Airbus: VTOL Prototype To Fly This Year

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Airbus officials recently provided the European media with an update on their CityAirbus project to develop a four-seat VTOL aircraft, and said they expect a prototype to fly by the end of December, in Germany. “With this concept and the right approach, you can deliver an opportunity in cities,” Marius Bebesel, head of the urban air mobility project, said at the media event. “This is the first step for us, showing that the business models are working. Then the next steps I would say would be the technical milestones, such as electrification, to reduce the costs.” Airbus anticipates that fully certified VTOLs should be flying by 2023, according to Rotorhub.

The aircraft will be driven by four 140-kw lithium-ion batteries to power the eight Siemens SP200D electric motors, which directly drive the eight fixed-pitch propellers, according to a report in VerticalMag based on Bebesel’s news conference. “The only real mechanical part on this aircraft is the propeller shaft,” said Bebesel. “Of course, this simplicity has a big impact on operational cost, and this simplicity has an impact on maintenance costs.” Airbus is targeting a range of about 60 miles and a speed of about 75 mph for the aircraft, according to Bebesel. Those parameters will enable the VTOL to operate efficiently in “all the megacities of the world,” he said.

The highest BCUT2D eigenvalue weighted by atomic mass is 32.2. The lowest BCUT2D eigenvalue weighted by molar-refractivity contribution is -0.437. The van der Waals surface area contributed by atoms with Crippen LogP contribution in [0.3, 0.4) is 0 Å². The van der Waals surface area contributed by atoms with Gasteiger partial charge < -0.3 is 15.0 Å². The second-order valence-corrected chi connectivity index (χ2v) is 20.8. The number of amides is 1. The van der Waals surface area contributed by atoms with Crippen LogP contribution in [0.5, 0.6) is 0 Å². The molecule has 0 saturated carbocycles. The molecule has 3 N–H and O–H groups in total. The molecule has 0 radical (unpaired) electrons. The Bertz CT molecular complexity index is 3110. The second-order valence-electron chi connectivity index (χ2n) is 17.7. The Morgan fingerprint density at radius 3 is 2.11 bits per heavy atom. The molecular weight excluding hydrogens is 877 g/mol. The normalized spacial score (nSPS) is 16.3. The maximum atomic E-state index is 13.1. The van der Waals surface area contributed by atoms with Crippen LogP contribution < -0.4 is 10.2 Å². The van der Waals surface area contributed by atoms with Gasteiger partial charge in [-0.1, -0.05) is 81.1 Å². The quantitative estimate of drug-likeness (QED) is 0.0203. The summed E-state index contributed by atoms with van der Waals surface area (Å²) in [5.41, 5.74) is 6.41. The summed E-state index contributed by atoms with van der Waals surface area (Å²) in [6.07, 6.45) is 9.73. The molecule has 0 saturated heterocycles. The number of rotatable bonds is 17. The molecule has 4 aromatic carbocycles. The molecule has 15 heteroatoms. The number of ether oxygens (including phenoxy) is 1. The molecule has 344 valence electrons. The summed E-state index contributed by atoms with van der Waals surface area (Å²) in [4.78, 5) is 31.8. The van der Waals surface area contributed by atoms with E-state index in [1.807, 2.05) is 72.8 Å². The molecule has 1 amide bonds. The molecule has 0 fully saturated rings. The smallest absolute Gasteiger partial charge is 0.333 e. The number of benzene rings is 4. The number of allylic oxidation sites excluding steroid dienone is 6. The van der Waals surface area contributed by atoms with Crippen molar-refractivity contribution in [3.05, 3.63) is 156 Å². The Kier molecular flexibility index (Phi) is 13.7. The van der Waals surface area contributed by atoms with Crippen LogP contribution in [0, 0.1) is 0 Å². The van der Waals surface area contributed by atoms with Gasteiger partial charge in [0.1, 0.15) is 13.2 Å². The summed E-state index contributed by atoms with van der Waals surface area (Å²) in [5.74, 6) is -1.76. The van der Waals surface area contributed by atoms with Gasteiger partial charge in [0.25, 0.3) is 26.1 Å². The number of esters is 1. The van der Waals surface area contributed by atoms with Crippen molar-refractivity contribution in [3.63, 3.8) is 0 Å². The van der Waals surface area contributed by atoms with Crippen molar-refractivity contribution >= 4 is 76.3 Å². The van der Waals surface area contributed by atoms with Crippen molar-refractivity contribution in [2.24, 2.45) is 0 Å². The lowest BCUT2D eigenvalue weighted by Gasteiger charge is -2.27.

Comments (3)

- Just another crazy idea. Won't happen.
- Electric aircraft will never work. Use a proven Lycoming engine.
- The FAA kills technical advances.
- What if the engine fails?
- Real pilots won't want to fly this. I fly a NORDO J-3 / Baron IFR, and this would be boring.
- Not enough range to take my family on vacations.
- I'd never get in one of those things.
- I hate Airbus 320s.

[I think that about covers the standard responses - anything else?]

Posted by: Rollin Olson | February 27, 2018 11:35 PM    Report this comment

Four relatively heavily loaded contrarotating props. It's going to be LOUD.

Posted by: Thomas Boyle | February 28, 2018 7:09 AM    Report this comment

Again, I have to ask:
Does Airbus want to be an aircraft manufacturer, or an airline?
Does Airbus think that it can be - or HAS TO be - both?
And how will Airbus' existing customers - the airlines - react to Airbus' apparent determination to sell tickets to passengers?

Posted by: YARS (Tom Yarsley) | February 28, 2018 9:38 AM    Report this comment

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